The aim of the logic seminar for winter quarter will be to deal with approaches to the foundations of category theory as well as applications of category theory to logic and computer science. Following an introduction by Feferman to the foundational issues, Ulrik Buchholtz will begin a review of basic concepts: categories, functors, natural transformations from S. Mac Lane, Categories for the Working Mathematicians, secs. I.1-5. This will be followed in subsequent seminars by a presentation of one standard set-theoretical foundation via small and large categories, from which the review from Mac Lane will move on to universal constructions, limits, colimits, adjoint functors, and the adjoint functor theorem.

We will begin a review of basic concepts: categories, functors, natural transformations from S. Mac Lane, Categories for the Working Mathematicians, secs. I.1-5.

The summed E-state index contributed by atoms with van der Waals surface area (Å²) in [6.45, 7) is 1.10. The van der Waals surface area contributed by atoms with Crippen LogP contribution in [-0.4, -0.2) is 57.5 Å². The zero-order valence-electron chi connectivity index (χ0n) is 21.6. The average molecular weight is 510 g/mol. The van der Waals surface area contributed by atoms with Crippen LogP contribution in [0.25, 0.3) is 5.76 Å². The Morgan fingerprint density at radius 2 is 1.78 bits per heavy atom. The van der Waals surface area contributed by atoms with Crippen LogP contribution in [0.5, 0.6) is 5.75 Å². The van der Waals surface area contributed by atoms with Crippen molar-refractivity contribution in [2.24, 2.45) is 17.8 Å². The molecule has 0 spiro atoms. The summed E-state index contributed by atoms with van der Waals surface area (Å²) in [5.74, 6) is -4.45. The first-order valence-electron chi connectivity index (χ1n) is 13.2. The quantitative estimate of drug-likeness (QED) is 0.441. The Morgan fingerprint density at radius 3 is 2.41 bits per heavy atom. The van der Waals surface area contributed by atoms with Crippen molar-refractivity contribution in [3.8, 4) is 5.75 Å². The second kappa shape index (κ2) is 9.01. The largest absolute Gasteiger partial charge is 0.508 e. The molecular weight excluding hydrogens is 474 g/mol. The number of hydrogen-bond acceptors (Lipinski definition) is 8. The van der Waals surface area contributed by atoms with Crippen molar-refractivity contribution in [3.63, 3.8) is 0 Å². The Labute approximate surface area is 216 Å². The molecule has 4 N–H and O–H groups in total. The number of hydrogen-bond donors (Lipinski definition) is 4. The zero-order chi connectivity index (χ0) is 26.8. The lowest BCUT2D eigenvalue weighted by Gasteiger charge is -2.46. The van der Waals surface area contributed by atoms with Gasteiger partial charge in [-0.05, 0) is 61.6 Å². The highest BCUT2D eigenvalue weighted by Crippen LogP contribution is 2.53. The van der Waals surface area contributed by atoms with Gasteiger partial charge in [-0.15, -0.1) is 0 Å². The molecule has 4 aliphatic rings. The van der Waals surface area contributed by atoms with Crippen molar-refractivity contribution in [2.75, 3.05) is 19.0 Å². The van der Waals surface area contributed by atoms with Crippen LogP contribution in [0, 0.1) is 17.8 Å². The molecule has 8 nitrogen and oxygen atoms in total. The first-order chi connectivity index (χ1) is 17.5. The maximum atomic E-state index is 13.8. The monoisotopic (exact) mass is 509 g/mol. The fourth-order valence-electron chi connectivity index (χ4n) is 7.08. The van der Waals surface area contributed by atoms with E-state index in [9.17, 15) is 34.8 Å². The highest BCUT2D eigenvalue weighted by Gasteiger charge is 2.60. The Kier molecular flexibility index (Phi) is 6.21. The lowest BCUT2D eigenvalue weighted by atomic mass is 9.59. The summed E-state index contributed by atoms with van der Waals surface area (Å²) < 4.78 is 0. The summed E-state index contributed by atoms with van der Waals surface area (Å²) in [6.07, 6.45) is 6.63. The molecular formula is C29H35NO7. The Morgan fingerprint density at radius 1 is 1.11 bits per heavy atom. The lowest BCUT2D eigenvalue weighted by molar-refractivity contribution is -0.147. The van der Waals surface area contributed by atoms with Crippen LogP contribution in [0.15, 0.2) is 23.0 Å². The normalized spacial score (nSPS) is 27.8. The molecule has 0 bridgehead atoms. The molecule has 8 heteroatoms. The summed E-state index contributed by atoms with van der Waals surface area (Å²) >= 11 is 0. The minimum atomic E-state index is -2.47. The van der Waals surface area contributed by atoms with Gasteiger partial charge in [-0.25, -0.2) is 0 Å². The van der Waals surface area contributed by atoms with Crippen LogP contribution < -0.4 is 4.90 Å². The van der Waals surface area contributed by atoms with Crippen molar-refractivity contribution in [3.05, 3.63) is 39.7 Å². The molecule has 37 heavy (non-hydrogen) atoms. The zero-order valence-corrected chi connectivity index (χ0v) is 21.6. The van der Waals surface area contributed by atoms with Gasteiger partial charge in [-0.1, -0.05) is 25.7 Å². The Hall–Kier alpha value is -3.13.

Abstract: I will review strengthened set-theoretical foundations for category theory with "small", "large" distinctions, as well as partial results for unrestricted category theory, without the "small", "large" distinctions and allowing self-membered categories.

We will discuss a general notion of relativization for higher order structures. We will then discuss the way in which Grothendieck Toposes can be relativized. Specifically we will discuss how this yields a notion of a potential isomorphism (and potential maps) between sheaves. We will also discuss the relationship between these potential maps and a generalization of the ordinals.

The design of the programming language Haskell leans on category theory in several different areas. I will describe the way one can interpret (most) of the language design as a category, as well as how endofunctors, monads and fixpoints show up as constructions in the language itself. If time allows, I will finish with describing the work by Conor McBride on introducing formal derivatives of 'nice' endofunctors to produce a new formalism for Zipper datatypes.